A lot of people suffer from persistent pain because they have been given incorrect information by healthcare professional including doctors, surgeons, physiotherapists, physical therapists, chiropractors and sports massage therapists. The problem is that some of these people’s beliefs about their aches and pains are now the major obstacles to recovery months down the line when we eventually see them. I’ve written this blog to give you a bit more information about what pain is – and more importantly what it isn’t.
What is Pain?
Pain is an output of the brain and pain that persists for more than a few weeks is very often not associated with tissue damage. Pain can be turned on or up by anything that provides the brain with credible evidence that the body is in danger and needs protected. There is often more than one factor contributing to your pain it is not just structural damage, but more things like your thoughts and beliefs, lack of sleep, stress, your mood, fear and avoidance can all affect pain levels as they can provide the brain with the “evidence” to believe the body is in danger.
You might have had an MRI and have been told that you have disc degeneration or something along those lines. However, who is to say your MRI would have looked any different before your pain started? 64% of MRI scans on patients with no back pain showed one or more disc bulges. I’m not saying that your pain is in your head, it is 100% real, it is produced by your brain as a means of protecting you. The pain will be produced more intensely if you have clear evidence of something showing up on an MRI scan.
Now, if you were to play table tennis everyday for a year, you would get a lot better at table tennis. The brain cells that produce pain work in the same way- they get better at producing pain the longer they are doing it. They get more and more sensitive.
Plenty of people suffering from persistent pain let it control their lives. They stop going out with friends, or feel they can’t go out for a family meal for fear of sitting too long which might aggravate their pain. It’s important not to let your pain control you. Letting your pain stop you from going out and doing things you once loved will only cause more negative thoughts, which we know can increase painsymptoms. A lot of times there can be quite a lot of fear, as you may think you are causing your self damage if you are moving with pain! But often times this is your body telling you that you need to take some action and you aren’t causing damage at all.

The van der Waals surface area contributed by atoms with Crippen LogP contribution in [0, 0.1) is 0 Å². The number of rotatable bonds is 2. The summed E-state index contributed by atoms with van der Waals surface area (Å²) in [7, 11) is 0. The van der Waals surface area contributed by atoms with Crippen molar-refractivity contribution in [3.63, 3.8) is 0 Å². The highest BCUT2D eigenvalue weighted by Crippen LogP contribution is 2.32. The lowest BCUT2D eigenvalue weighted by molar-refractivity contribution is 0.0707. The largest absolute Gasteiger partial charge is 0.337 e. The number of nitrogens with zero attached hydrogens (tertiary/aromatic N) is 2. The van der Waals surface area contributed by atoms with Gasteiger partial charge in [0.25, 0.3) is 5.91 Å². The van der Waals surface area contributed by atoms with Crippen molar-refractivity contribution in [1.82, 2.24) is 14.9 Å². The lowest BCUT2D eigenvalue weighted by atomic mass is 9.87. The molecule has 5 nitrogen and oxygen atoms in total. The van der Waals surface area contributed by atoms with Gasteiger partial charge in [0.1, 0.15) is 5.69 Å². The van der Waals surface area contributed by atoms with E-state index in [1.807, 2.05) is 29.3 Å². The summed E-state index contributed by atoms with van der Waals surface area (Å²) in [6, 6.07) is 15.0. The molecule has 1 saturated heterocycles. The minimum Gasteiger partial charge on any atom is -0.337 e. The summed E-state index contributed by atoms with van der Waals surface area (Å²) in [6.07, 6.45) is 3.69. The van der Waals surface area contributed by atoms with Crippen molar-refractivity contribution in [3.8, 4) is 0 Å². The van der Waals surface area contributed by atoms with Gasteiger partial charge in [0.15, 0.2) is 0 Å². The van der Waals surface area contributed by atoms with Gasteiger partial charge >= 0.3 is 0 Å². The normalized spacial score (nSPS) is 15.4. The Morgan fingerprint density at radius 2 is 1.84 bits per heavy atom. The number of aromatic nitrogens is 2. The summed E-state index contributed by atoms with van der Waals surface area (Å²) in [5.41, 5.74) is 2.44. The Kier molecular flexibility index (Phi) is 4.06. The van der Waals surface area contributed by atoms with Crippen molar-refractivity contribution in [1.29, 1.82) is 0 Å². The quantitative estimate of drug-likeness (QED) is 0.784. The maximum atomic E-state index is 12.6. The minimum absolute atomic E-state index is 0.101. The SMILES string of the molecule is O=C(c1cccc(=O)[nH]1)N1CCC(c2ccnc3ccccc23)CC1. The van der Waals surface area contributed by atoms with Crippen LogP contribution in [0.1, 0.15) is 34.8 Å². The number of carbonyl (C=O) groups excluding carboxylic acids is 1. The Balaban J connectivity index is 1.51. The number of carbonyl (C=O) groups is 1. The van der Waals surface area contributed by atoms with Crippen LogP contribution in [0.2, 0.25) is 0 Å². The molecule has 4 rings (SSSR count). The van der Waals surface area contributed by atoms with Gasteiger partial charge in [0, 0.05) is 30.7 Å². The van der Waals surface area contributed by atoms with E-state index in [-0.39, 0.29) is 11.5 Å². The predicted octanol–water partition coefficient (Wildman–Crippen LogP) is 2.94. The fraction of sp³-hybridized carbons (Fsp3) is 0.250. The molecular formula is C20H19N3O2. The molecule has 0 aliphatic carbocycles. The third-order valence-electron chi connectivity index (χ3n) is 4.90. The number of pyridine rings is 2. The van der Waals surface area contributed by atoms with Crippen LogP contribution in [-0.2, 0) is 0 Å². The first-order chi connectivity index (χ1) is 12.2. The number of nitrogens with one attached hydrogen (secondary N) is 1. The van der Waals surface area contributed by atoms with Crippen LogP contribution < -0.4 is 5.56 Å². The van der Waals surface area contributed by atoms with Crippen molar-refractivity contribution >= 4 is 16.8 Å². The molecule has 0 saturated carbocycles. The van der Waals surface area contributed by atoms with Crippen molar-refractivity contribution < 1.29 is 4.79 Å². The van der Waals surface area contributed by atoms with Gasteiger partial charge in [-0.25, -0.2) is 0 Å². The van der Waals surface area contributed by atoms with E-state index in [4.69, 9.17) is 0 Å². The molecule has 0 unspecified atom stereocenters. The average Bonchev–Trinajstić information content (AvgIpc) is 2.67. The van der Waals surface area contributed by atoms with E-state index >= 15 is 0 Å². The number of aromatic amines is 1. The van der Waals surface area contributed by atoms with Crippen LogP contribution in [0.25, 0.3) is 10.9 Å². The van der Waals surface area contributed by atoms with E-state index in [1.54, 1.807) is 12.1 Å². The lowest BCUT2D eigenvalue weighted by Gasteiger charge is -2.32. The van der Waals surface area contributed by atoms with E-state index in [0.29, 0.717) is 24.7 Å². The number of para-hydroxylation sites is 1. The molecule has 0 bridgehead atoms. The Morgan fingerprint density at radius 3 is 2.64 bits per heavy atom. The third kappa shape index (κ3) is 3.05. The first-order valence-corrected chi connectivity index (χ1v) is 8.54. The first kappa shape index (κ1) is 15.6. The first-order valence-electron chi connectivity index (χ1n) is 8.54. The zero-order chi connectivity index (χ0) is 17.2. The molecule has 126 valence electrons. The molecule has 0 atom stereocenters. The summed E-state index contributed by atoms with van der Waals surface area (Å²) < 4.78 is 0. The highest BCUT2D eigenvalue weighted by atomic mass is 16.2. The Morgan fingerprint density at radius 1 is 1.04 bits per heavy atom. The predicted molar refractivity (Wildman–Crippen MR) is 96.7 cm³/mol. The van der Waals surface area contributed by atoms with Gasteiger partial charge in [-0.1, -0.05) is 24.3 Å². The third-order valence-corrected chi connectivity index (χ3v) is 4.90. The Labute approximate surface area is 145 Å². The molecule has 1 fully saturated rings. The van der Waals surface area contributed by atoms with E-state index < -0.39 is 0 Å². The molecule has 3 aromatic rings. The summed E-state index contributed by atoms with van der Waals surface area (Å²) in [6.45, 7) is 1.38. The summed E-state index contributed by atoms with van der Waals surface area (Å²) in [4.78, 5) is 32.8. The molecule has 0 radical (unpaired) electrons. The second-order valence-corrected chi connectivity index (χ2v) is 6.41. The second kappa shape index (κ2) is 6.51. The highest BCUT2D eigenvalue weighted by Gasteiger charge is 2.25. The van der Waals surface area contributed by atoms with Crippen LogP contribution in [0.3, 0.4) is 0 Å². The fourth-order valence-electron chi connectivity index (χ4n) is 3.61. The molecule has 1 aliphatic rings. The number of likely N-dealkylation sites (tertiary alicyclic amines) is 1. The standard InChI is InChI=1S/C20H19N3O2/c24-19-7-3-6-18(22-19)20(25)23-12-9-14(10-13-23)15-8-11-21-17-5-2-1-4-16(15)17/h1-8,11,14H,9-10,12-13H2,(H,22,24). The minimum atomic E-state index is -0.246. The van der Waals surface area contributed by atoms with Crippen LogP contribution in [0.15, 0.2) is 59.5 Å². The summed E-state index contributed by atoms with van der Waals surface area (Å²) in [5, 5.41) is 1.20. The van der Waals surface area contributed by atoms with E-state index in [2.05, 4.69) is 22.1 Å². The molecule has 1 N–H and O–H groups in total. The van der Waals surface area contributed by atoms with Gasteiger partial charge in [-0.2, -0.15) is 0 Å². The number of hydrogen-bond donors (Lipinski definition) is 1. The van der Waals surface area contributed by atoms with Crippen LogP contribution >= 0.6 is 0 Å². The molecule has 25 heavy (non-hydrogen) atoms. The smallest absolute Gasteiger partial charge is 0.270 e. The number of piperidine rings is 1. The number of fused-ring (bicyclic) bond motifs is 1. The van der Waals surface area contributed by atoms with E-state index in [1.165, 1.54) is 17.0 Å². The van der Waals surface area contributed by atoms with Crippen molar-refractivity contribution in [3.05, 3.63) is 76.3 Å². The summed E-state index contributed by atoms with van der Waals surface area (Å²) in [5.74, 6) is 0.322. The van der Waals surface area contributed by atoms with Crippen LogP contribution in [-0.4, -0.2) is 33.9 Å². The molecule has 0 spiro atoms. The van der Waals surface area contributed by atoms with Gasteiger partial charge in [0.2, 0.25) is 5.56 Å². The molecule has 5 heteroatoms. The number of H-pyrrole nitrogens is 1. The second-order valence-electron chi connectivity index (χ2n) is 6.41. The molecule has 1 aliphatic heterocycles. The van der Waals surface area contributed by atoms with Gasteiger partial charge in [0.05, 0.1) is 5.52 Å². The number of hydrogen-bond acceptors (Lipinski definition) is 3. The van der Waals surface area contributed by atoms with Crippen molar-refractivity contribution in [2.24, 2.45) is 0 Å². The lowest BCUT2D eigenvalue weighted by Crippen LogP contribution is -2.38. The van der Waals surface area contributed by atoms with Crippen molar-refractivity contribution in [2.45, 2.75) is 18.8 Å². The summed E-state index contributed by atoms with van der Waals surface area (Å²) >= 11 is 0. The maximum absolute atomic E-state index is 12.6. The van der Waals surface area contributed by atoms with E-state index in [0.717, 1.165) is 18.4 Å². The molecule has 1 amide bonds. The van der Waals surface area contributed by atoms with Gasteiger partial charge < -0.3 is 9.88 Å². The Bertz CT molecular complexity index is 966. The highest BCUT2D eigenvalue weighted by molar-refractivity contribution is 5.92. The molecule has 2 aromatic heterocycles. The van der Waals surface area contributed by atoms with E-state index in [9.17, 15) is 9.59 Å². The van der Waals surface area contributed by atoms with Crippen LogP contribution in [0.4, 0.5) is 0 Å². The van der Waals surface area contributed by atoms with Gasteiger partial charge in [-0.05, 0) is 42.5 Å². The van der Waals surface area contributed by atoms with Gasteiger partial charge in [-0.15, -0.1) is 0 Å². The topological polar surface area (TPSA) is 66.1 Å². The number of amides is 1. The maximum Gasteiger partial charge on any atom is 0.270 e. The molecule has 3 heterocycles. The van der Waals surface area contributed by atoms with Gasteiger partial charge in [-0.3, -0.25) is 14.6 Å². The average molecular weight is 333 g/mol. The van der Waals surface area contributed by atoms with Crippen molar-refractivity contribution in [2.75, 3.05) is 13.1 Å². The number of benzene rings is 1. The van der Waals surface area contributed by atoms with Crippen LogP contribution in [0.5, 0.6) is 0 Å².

Once anything serious or sinister is ruled out, a bespoke exercise programme tailored to your needs can reassure the body that it is safe to move.
Here at the Pain and Performance Clinic we can provide you with the correct information about what your persistent pain means, and what it doesn’t mean. We can guide you with specific tailored treatment plans to become pain free. We use hands on techniques to provide you with some relief, which allows you to begin moving. Everybody’s pain is different, we will listen to your story to agree on your set goals and tailor your rehab based on what you want to achieve.
It’s important to remember that what worked for someone else might not work for you – which is why an individual assessment is so important as the cause of your persistent pain could be the complete opposite of someone else’s!